By the time my husband returned home from work, I managed to have everyone settled. He and I talked. We both decided that God had spoken through the circumstances of the evening, and we came to the obvious conclusion that, although I was capable to handle the job offered, this was not the right time. The next day, I called and declined the offer.
Pursuing this activity outside the home did not fall into the category of sin, in and of itself. The issue that became obvious was that I wouldn’t be able to address my responsibilities at home and do a good job for the candidate. If a similar offer were presented to me today, since my circumstances are radically different (all children schooled and grown), I could consider it.
Whenever a woman takes on responsibilities outside her home, volunteer or paid, she must realize that her role as wife and mother is primary. Too often, a woman who has paid employment elsewhere is under the authority of others who don’t have her family’s well-being as their top priority. So, for example, if her child is sick, rather than be the person who remains home to care for him, she may shuffle him off to daycare or school, sometimes even masking his symptoms. (Some daycares and schools allow children to attend who have fevers so long as they are not above 102 degrees!) Thus, money and job security end up trumping her role as mother. If she does decide to remain with her ill child, she may be sacrificing a project or potentially compromising her standing at work. In either case, there is a conflict of interests.
We need to remember that the primary “employer” in our lives is the triune God, and we must make His concerns and priorities our concerns and priorities. To do otherwise is to invite His judgment and displeasure. Whereas outside work can provide additional funds, a sense of accomplishment, and, at times, prestige, we must be more concerned with storing up the treasures in heaven that God promises to those who are faithful.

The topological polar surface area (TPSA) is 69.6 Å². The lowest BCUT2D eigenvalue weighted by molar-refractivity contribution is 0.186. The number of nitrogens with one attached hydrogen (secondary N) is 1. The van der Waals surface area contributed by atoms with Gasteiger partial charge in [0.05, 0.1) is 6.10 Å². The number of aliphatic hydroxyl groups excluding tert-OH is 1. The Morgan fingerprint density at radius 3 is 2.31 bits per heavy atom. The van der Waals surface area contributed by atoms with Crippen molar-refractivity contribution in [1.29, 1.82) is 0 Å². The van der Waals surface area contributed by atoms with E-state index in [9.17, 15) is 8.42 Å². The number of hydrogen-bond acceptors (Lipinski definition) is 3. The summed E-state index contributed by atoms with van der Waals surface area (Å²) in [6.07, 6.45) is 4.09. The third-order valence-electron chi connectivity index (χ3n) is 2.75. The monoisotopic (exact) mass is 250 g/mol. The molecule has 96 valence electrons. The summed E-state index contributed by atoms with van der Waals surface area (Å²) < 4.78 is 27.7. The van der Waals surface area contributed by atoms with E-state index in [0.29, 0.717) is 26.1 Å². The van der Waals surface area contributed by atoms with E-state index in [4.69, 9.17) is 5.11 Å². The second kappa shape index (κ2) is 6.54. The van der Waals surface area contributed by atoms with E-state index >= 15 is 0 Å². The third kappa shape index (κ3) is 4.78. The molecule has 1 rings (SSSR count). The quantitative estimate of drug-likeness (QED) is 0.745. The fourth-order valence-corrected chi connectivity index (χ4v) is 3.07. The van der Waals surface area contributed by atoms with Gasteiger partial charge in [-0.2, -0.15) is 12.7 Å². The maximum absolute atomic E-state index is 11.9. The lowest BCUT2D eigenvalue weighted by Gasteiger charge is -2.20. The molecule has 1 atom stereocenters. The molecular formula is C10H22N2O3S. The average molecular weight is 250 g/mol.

Homeschooling through High School
October 6, 2014
Some Frequently Asked Questions
1. Why would I want to homeschool through high school?
The book of Proverbs stresses the importance of wisdom, knowledge, and discretion. Throughout a young person’s life, it is important that the primary influences be godly individuals who know the young person’s strengths and weaknesses and can provide hands-on support in helping him/her maneuver through the many deceptions and lures of our modern humanistic culture. Homeschooling provides such a situation.
2. Aren’t high school subjects harder to teach?
That depends. With a myriad of curriculum choices available (complete with teacher’s editions and answer keys) much of the learning experience can be tailored to meet individual academic needs. Many families make use of co-ops where parents divide up subject matter according to their area of expertise or experience. Additionally, by the time a student gets to high school and is a proficient reader, much of the learning that takes place is self-taught. What the student needs is a forum for discussion and development of his/her thought. Parents can provide this or seek out others who are willing to engage the student.
3. What about athletic opportunities and activities?
A number of private Christian schools allow homeschooled students to participate in athletic activities. Also, drama, speech, and other programs may also be available, either through a school or by way of a homeschooling co-op. Of course, if there is something that parents want that doesn’t already exist, they can always start a project themselves!
4. What about socialization?
This is a non-issue. In our current society, no one who attends church, goes to the grocery store, or is involved with extended family has any difficulty in socializing if they have been taught the rules of godly living from the time they were little. The entire socialization issue is a humanistic construct. Surely we can’t say that the students who are graduates of public school settings are systematically socialized in ways that most people would consider positive.